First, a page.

As climate change makes cloudbursts more likely, city authorities in Mumbai need to take immediate steps to effectively manage crisis situations through a participatory disaster management system
The past three months have seemed apocalyptic the world over. The storm season in the Atlantic Ocean continues to draw grave concern as hurricane Irma wreaked havoc in Florida, and hurricane Jose threatens to make a comeback next week. Already, hurricanes Harvey and Irma have claimed 97 lives in Texas, the Caribbean Islands and Florida, leaving behind an expanse of devastation.
Meanwhile, an earthquake of 8.1 magnitude — touted as the strongest in a century — hit Mexico, claiming up to 90 lives and damaging property across the poorer south. On the other side of the globe, in South Asia, the monsoon claimed more than 1,200 lives in India, Bangladesh and Nepal, and left millions displaced and homeless.
Indeed, climate uncertainties and the frequency of 100-year and 500-year extreme weather events are on the rise — an indicator of climate change. And, living in one of India’s densest cities, Mumbai, we constantly ask one question — are we prepared?
How prepared are we?
On August 29, Mumbai received 315 mm of rainfall in about 12 hours, bringing the city to its knees. This was recorded as a third of the rainfall received by the city in the last historic flood of July 2005, a reminder and an evidence of how unprepared our cities are to face extreme weather events.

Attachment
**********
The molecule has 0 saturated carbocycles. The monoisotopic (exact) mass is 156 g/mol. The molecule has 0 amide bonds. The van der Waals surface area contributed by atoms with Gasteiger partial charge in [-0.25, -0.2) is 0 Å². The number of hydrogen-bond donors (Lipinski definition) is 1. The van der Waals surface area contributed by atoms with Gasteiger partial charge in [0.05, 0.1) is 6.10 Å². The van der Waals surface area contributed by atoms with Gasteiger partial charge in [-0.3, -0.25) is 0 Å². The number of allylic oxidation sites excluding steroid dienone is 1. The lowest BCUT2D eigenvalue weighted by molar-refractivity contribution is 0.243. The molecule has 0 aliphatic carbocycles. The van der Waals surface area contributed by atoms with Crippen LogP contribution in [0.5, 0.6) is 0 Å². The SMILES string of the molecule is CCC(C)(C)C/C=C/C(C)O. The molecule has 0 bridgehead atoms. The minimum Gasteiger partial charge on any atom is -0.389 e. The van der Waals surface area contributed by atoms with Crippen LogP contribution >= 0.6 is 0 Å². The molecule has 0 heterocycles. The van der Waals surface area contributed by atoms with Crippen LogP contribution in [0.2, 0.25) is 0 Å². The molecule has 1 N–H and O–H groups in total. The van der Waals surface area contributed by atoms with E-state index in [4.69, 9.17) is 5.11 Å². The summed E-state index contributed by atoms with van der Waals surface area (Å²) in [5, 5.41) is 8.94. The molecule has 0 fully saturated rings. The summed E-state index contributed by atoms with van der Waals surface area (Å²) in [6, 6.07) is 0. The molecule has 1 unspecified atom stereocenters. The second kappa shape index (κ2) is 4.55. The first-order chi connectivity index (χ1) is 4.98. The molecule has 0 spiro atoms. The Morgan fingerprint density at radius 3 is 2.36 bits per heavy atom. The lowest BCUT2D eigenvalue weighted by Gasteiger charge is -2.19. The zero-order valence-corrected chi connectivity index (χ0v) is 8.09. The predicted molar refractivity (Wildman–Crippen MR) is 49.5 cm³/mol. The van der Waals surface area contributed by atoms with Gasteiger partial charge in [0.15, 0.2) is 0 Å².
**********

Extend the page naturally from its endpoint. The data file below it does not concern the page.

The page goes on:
Mumbai is exposed to various kinds of risks: coastal risks such as storm surges, cyclones, and sea level rise; torrential rainfall often resulting in annual floods, paralysing critical infrastructure and activities in low-lying areas; and a fault line starting in Panvel to Koparkhairne that leaves Mumbai’s eastern suburbs vulnerable to earthquakes.
Mumbai has a population of 12.44 million, and a workforce of 5.8 million people. A significant population work in the Island City with more than two million people using the suburban railway to commute to and from work every day. When a disaster hits Mumbai at midday, while most people are at work, a failure of all transit modes occurs, leaving people stranded at railway stations or in chaotic traffic jams.
Social capital is an asset
The story of the aftermath of a disaster in Mumbai has always been that of resilience. Rescue operations are often crowdsourced, organised locally and systematically, and once the waters calm down the city quickly resumes normalcy. This August too, when the disaster struck, most of our social media news feeds were flooded with people offering their homes for stay; religious institutions, schools and hospitals opened their doors for shelter and food. News channels, and civil society organisations published helpline numbers for emergency relief and rescue for each ward in the city. The city had come together once again.
This time however, with stories of social capital in the city, there was a lot more anger, criticism, and sharp questions to the Municipal Corporation of Greater Mumbai (MCGM). It was obvious to most that the Corporation had failed in managing the disaster effectively.